As a result, good Indian corporates today do not have any problem in raising capital for worthwhile projects and expansion. What is more, our corporates are now acquiring companies abroad, increasing their presence abroad and providing IT services directly rather than only through back offices of foreign companies.
Similarly, India's balance of payments position is also one of the strongest among developing countries. India now has large foreign exchange reserves. This again is a fundamental change - there is no shortage of domestic capital and there is no shortage of foreign capital.
India's domestic savings rate is of the order of 35% which is one of the highest in the world. Its investment rate is 37-38%, again one of the highest in the world. Now, even if capital inflows were to decline because of global uncertainties, such as developments in Greece and elsewhere, India's domestic savings rate and foreign exchange reserves would still be high enough to enable corporates to expand their operations and improve their competitiveness abroad.
I could go on. Let me just summarise the main point about India's macro-economic prospects. It is simply that irrespective of periodic ups and downs and cyclical shocks, there is little doubt that India's long-term prospects will remain strong. This should provide immense opportunities for our best corporates to expand at an accelerating rate. In short run, this may change but over 5 or 10 years, India will continue to grow at a fast rate.
Since the present ceremony is to award the best corporates chosen as the most attractive employers, based on a large survey of skilled personnel and enterprises in India undertaken by Ranstand, let me now say a few words on best corporate practices to attract talent.
Broadly speaking, globally there are two different corporate governance models:
Somewhere in between is the "outsider-insider" model where there are two-tier Boards - one the Supervisory Board which is dominated by the family, and the Governing Board which is largely professional.
In India, traditionally, the dominant model has been the "insider" model, but in the last decade, there has been significant move towards the "outsider" model, or a mix, with non-executive chairman being a large shareholder, and CEO being a professional from outside.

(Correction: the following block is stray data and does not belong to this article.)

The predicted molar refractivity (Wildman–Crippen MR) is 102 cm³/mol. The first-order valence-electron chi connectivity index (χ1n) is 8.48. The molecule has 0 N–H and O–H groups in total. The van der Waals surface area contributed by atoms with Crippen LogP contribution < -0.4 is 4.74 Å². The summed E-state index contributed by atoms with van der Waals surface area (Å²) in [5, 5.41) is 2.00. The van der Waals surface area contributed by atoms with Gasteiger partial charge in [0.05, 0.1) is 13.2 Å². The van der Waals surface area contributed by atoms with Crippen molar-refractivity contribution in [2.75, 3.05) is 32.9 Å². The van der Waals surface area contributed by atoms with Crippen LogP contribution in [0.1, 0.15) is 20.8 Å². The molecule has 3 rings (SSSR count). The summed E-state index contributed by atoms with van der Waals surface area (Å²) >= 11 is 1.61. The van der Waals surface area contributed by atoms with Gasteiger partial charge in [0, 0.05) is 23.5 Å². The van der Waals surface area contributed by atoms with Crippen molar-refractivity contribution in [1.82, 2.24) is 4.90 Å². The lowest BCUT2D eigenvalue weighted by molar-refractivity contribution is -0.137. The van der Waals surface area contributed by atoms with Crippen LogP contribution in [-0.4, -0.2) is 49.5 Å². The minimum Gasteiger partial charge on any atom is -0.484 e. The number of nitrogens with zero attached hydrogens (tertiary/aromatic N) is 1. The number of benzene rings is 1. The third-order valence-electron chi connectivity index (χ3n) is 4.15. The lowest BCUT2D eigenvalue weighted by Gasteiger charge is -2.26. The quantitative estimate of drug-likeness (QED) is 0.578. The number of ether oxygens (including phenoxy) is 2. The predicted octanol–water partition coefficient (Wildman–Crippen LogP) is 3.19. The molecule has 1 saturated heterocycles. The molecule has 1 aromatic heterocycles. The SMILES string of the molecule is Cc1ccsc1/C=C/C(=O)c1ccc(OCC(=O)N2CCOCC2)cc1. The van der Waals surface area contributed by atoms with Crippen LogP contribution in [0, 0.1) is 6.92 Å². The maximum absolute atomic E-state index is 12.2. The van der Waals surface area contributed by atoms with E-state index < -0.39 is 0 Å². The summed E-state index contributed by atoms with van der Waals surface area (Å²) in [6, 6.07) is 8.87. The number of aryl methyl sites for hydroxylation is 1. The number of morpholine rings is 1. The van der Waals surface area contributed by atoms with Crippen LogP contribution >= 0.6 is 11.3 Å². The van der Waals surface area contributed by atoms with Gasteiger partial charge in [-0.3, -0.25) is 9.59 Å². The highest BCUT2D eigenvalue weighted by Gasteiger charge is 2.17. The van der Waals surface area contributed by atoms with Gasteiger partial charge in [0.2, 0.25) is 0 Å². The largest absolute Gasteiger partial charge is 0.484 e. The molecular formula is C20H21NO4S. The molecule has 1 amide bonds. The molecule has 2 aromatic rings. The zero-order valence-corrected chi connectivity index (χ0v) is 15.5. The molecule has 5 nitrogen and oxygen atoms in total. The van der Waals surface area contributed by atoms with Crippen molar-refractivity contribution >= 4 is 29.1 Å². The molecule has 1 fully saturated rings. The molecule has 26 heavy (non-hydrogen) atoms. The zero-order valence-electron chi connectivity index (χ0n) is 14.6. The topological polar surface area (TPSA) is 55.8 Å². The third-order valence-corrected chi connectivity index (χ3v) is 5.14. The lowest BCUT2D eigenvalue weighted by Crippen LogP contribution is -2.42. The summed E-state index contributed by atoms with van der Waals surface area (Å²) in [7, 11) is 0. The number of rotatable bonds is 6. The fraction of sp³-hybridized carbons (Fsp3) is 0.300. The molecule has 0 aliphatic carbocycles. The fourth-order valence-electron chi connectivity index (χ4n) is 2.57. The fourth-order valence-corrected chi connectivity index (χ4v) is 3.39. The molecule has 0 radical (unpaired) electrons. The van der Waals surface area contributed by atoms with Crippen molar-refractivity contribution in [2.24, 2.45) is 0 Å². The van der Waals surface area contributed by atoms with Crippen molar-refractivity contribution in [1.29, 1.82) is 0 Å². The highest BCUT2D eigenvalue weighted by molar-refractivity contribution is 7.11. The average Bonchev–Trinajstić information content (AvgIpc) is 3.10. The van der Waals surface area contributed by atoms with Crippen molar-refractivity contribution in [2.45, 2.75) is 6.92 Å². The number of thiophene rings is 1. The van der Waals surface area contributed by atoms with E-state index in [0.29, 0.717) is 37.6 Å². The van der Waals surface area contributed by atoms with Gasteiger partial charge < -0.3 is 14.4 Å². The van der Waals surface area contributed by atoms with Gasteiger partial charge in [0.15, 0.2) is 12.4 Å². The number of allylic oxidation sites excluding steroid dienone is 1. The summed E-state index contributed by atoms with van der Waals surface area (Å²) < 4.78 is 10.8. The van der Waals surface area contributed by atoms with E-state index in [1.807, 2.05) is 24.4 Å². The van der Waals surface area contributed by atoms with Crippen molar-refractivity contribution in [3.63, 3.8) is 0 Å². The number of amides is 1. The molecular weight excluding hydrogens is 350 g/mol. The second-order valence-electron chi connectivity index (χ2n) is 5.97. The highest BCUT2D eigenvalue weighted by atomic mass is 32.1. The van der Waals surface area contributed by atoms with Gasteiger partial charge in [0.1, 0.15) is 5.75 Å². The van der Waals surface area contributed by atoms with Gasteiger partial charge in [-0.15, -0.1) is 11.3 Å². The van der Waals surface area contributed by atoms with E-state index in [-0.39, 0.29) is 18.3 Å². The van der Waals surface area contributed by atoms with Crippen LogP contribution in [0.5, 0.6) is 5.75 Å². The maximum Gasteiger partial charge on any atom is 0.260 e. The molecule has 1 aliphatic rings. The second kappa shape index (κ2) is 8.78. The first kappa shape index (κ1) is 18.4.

We all know what the traditional corporate best practices in terms of accounting, auditing and disclosures are. Auditing and accounting practices must be credible, follow the best international norms, and fully accessible to the public through quarterly disclosures, approved by their Boards.
All regulatory norms laid down by regulators, stock exchanges, and auditors must also be fully adhered to, and believed to be so, however difficult these may be.
From the HR point of view, in addition to these accounting, auditing and regulatory norms, I believe there is another equally important requirement. For want of a better word, let me call it "ethics", or "ethical practices". If a corporate wishes to attract the best talent, the reputation of a corporate for ethical conduct in performance of its business operations is, in my view, an extremely important attribute. "Ethics" is difficult to define, but I am sure most qualified professionals, looking for a job, know it when they see it.
What are the primary ingredients of ethical conduct by corporates? This is a long list, let me just mention a few. For example:
Ethical behaviour in these respects is the best value-added that a good CEO can give to his or her corporation, which over time, would definitely be reflected in the ranking of a corp. as an attractive employer.
Let me conclude by saying that I believe that India today has the capacity and all the ingredients for success as the fastest growing economy, and as a home for talented professionals who are looking for best opportunities to realise their full potential.